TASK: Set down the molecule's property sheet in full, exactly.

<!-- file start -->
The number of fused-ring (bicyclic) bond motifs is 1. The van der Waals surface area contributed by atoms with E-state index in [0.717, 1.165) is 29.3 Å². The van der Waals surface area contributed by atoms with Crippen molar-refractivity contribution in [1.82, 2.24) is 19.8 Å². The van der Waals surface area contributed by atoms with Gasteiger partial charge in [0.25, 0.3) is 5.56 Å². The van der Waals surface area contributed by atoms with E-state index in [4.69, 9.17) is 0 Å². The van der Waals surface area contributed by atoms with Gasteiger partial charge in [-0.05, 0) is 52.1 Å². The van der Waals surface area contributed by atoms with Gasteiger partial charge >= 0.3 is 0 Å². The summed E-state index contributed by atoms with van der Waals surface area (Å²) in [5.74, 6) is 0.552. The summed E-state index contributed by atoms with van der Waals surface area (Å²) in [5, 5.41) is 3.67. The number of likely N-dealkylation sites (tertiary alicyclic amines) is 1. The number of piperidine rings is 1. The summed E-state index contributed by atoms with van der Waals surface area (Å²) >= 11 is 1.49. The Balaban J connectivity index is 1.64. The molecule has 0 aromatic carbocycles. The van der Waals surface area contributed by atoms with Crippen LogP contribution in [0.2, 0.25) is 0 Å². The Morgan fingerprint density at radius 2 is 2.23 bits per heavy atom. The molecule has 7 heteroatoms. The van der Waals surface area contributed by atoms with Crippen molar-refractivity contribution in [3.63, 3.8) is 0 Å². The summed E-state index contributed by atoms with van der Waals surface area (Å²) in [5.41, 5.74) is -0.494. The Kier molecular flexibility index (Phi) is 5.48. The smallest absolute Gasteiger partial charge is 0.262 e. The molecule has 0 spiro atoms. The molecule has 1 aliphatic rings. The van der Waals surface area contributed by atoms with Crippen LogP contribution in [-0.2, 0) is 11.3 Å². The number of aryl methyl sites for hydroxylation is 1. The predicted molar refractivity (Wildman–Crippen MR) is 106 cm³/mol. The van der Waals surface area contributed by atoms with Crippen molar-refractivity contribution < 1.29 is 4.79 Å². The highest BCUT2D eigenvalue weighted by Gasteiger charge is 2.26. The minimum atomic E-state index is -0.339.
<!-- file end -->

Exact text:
The number of fused-ring (bicyclic) bond motifs is 1. The van der Waals surface area contributed by atoms with E-state index in [0.717, 1.165) is 29.3 Å². The van der Waals surface area contributed by atoms with Crippen molar-refractivity contribution in [1.82, 2.24) is 19.8 Å². The van der Waals surface area contributed by atoms with Gasteiger partial charge in [0.25, 0.3) is 5.56 Å². The van der Waals surface area contributed by atoms with E-state index in [4.69, 9.17) is 0 Å². The van der Waals surface area contributed by atoms with Gasteiger partial charge in [-0.05, 0) is 52.1 Å². The van der Waals surface area contributed by atoms with Gasteiger partial charge >= 0.3 is 0 Å². The summed E-state index contributed by atoms with van der Waals surface area (Å²) in [5.74, 6) is 0.552. The summed E-state index contributed by atoms with van der Waals surface area (Å²) in [5, 5.41) is 3.67. The number of likely N-dealkylation sites (tertiary alicyclic amines) is 1. The number of piperidine rings is 1. The summed E-state index contributed by atoms with van der Waals surface area (Å²) >= 11 is 1.49. The Balaban J connectivity index is 1.64. The molecule has 0 aromatic carbocycles. The van der Waals surface area contributed by atoms with Crippen LogP contribution in [0.2, 0.25) is 0 Å². The Morgan fingerprint density at radius 2 is 2.23 bits per heavy atom. The molecule has 7 heteroatoms. The van der Waals surface area contributed by atoms with Crippen molar-refractivity contribution in [3.63, 3.8) is 0 Å². The summed E-state index contributed by atoms with van der Waals surface area (Å²) in [5.41, 5.74) is -0.494. The Kier molecular flexibility index (Phi) is 5.48. The smallest absolute Gasteiger partial charge is 0.262 e. The molecule has 0 spiro atoms. The molecule has 1 aliphatic rings. The van der Waals surface area contributed by atoms with Crippen LogP contribution in [-0.2, 0) is 11.3 Å². The number of aryl methyl sites for hydroxylation is 1. The predicted molar refractivity (Wildman–Crippen MR) is 106 cm³/mol. The van der Waals surface area contributed by atoms with Crippen molar-refractivity contribution < 1.29 is 4.79 Å². The highest BCUT2D eigenvalue weighted by Gasteiger charge is 2.26. The minimum atomic E-state index is -0.339.